1.2.4 Examination and Analysis
1.2.5 Presentation

1.3 Digital Forensics Field

1.3.1 Computer Forensics
1.3.2 Network Forensics
1.3.3 Mobile Forensics

1.4 Introduction to Network Packets
1.5 Packet Sniffer and Analyzer Tool

1.5.1 Wireshark
1.5.2 tcpdump/WinDump
1.5.3 Kismet
1.5.4 Ettercap

1.6 Packet Reconstruction Tool

Module 2: HTTP Network Packet Analysis

2.1 Introduction to HTTP Protocol

2.1.1 HTTP Client Connection HTTP Client Web Access Procedures HTTP Instructions/Commands HTTP Response Code HTTP Client Web Access Sample Packet Analysis

2.1.2 HTTP Host/Server Connection HTTP Host/Server Service HTTP Host Equipment Type HTTP Host Operation and Packet Characteristics

2.3 HTTP Upload

2.3.1 HTTP Upload Sample Packet Analysis

2.4 HTTP Download

2.4.1 HTTP Download Sample Packet Analysis

Module 1 : Revision & Concepts of Digital Forensics

1.1 Introduction to Digital Forensics

Digital Forensics is a branch of forensics science pertaining to legal evidence found in computers and digital storage mediums. The goal of digital forensics is to explain the current state of a digital artifact. The term digital artifact can include a computer system, a storage medium (such as a hard disk, USB drive or CD-ROM/DVD-ROM), an electronic document (example: an email message, DOC file, PDF file or JPEG image) or even a sequence of packets moving over a computer network. The explanation can be as straightforward as "what information is here?" and as detailed as "what is the sequence of events responsible for the present situation?"

1.2 Digital Forensics Processes and Procedures

There are basically five steps of Digital Forensics proceses:

  1. Preparation and Identification
  2. Collection
  3. Preservation (Imaging and Duplication)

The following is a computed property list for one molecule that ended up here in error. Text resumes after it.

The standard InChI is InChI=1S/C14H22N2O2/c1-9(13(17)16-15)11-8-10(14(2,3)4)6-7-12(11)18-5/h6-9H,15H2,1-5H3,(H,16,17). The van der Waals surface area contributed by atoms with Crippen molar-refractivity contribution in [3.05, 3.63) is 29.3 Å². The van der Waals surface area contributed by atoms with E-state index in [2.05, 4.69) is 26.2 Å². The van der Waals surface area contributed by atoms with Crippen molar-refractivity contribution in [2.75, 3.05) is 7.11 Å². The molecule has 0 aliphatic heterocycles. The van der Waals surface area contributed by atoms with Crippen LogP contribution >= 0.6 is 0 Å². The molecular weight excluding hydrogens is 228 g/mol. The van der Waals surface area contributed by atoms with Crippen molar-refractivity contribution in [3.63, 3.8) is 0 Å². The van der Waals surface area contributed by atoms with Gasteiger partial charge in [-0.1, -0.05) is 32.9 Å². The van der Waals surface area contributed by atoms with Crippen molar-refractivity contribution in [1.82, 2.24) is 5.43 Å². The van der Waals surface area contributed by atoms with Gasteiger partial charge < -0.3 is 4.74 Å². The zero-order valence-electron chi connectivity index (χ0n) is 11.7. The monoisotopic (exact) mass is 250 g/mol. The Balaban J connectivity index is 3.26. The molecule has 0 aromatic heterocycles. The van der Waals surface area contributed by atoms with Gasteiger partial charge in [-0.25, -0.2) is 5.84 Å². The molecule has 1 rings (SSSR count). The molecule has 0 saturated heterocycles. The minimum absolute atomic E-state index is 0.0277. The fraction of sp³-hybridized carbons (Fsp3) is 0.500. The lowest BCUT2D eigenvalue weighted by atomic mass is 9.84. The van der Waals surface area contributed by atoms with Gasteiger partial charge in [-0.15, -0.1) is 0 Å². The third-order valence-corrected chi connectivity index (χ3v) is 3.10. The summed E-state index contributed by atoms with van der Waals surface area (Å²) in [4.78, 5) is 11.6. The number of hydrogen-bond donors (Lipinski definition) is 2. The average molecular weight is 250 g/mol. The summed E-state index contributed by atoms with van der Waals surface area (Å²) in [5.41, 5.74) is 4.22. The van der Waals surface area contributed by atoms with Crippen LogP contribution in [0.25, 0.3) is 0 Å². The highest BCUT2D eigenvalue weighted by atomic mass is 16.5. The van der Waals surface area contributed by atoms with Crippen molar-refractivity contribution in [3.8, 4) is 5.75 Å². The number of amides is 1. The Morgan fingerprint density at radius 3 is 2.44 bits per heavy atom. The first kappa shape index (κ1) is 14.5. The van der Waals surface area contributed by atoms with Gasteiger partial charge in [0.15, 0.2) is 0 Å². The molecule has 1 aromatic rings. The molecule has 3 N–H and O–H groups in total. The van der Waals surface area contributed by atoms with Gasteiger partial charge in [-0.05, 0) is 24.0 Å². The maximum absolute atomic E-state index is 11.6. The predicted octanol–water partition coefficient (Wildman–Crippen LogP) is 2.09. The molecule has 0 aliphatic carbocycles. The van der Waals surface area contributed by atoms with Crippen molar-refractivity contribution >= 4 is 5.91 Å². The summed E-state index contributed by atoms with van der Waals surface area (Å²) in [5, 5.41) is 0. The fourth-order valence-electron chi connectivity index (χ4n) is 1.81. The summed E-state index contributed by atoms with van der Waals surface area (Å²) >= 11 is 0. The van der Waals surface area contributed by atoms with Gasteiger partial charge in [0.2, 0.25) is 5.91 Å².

4. Examination and Analysis
  5. Presentation

1.2.1 Preparation and Identification

Forensics Examiner or Investigator must have done all their Preparation before conducting the forensics case. This includes preparation of the tools and equipments necessary for conduction the job.

Forensics Examiner of Investigation must be able to identify the suspect - a person or a group of people (such as obtaining the suspect personal information which includes accommodation, job, travelling records etc.) or the target (such as the suspect's laptop, PC, hand phone, note book etc.).

1.2.2 Collection

Once the suspect or targer is identified, the next stage of digital forensics process is to collect the essential data and information which will be useful for examination and analysis.

This collection of required information can be from a physical device, such as a PC hard drive, USB drive etc. It can be an on going data transfer sessio such as data captured of collected from a LAN or WLAN networks.

1.2.3 Preservation, Imaging and Duplication

There is a need to preserve, image or duplicate the collected data or information to protect the collection in case of any damage and also for further analysis or reference.

When preserving of imaging this collected data of information, forensics investigator needs to ensure that there is no alteration of data duplicated. Therefore write block and hashing is normally required (MD5 or SHA1).

1.2.4 Examination and Analysis